There is nothing inherently wrong about making these choices, but you should not fool yourself. If you are willing to sacrifice value to earn short-term cash, you will not create a market reputation for superior quality. It takes courage to believe that a reputation for excellence is worth more in the long run than incremental cash. In their vision, mission, and strategy documents, firms say that they are aiming for excellence, but that’s not how they operate.
Managers must have the courage of the convictions they espouse, maintain a long-term focus, and intervene personally whenever there are departures from the values and vision that create excellence. The problem with the implementation of strategies is the absence of certain and recognizable consequences for non compliance. If the manager does not have the courage to tackle individuals who are not behaving in accordance with the strategy, others will quickly realize that the new strategy is not something they have to do. They will quickly cease striving to comply, and the benefits of the strategy will never be attained.
Great managers give their people individually and collectively the confidence that greater success, fulfillment, accomplishment, and profits are indeed attainable. They give their people the courage to try. Change is threatening, however, and many, if not most, people operate well within their comfort zone, reluctant to abandon the old habits that brought them to their current success. If managers are often demanding, they must also be supportive. They must manage with a positive, supportive style.
Just as management involves a delicate balance between being supportive and being demanding it also requires a style of insistent patience; it is the difference between saying Rome wasn’t built in a day and insisting that we are building Rome. People must believe that the manager has the courage to believe in something and, more importantly, will stick with it. There is no great condemnation of managers than to say that they’re expedient, and no greater commendation than to say that a manager truly lives and acts in accordance with what he or she preaches.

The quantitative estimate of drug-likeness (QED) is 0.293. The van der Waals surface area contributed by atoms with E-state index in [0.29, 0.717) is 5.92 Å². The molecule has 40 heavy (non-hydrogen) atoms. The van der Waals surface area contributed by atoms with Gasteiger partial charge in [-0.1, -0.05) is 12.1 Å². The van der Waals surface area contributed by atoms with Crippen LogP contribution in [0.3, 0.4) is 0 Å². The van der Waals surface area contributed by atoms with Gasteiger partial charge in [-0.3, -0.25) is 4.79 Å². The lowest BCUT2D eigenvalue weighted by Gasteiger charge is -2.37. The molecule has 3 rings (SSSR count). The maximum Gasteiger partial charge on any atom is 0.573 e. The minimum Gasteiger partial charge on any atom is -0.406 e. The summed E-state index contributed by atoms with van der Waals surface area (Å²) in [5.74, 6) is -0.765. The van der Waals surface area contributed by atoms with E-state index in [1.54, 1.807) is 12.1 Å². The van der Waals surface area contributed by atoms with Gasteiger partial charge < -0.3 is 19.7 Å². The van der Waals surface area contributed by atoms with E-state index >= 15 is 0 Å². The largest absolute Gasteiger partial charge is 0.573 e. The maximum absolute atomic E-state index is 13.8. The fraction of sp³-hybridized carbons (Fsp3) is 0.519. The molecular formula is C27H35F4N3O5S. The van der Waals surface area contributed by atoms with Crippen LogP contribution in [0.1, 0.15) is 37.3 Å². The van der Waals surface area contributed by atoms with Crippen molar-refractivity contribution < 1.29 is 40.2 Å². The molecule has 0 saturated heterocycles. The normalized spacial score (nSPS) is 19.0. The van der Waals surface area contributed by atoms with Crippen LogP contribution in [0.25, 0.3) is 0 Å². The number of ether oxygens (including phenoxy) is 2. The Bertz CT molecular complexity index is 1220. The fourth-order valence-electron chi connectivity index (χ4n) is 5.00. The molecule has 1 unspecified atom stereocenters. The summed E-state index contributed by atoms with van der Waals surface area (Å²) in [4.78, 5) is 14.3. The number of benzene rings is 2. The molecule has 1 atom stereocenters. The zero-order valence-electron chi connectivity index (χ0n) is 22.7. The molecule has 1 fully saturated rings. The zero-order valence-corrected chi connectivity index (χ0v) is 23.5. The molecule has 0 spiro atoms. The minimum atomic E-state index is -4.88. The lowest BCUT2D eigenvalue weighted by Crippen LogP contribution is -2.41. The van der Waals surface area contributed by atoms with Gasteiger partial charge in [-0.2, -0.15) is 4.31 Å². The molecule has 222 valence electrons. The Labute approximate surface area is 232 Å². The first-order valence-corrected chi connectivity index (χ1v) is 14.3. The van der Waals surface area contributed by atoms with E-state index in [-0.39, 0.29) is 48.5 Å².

BEING EFFECTIVE – AND SUCCESSFUL
An effective manager must be:
- Articulate and vocal about his or her personal
- Disciplined about
- Even-handed and even-tempered.
- Genuine and
- Able to read people’s characters and skill levels
- Honorable, with high
What do the most successful managers believe?
- First you build your people, and the rest will
- Fun and discipline combined get the job
- It’s important how people treat each other: monitor it and manage
- People have to trust management and trust each
- Success is about character, respect, integrity, trust, honesty, empowerment, confidence, loyalty, and keeping
- You must bet on the long term and not get stampeded by short-term
- You need to balance your focus on people, clients, and
- You should live up to your values every
- Your agenda as a manager is to create a great place to work, not to work at making your own star
Finally, here are the rules on which the most successful managers model their behavior:
- Act as if not trying is the only
- Act as if you want everyone to
- Actively help people with their personal
- Always do what you say you are going to
- Do what’s right over the long term for clients and for your
- Don’t regard yourself as separate and distinct from your
- Facilitate, do not
- Let people know you as a human being, not just as their
- Show enthusiasm and drive; they are infectious and
- Speak regularly about your vision and philosophy so that people know where you
- Take work seriously, but do not take yourself
- Understand what drives
- Know all your people as
A person does not build a business. A person builds an organization that builds a business. Many managers are appointed because of their financial skills, their business development skills, or their technical excellence. However there comes a point where the central question is; Can you manage? Are you a net creator of energy, drive, and ambition in others? Can you cause others to strive to achieve high standards?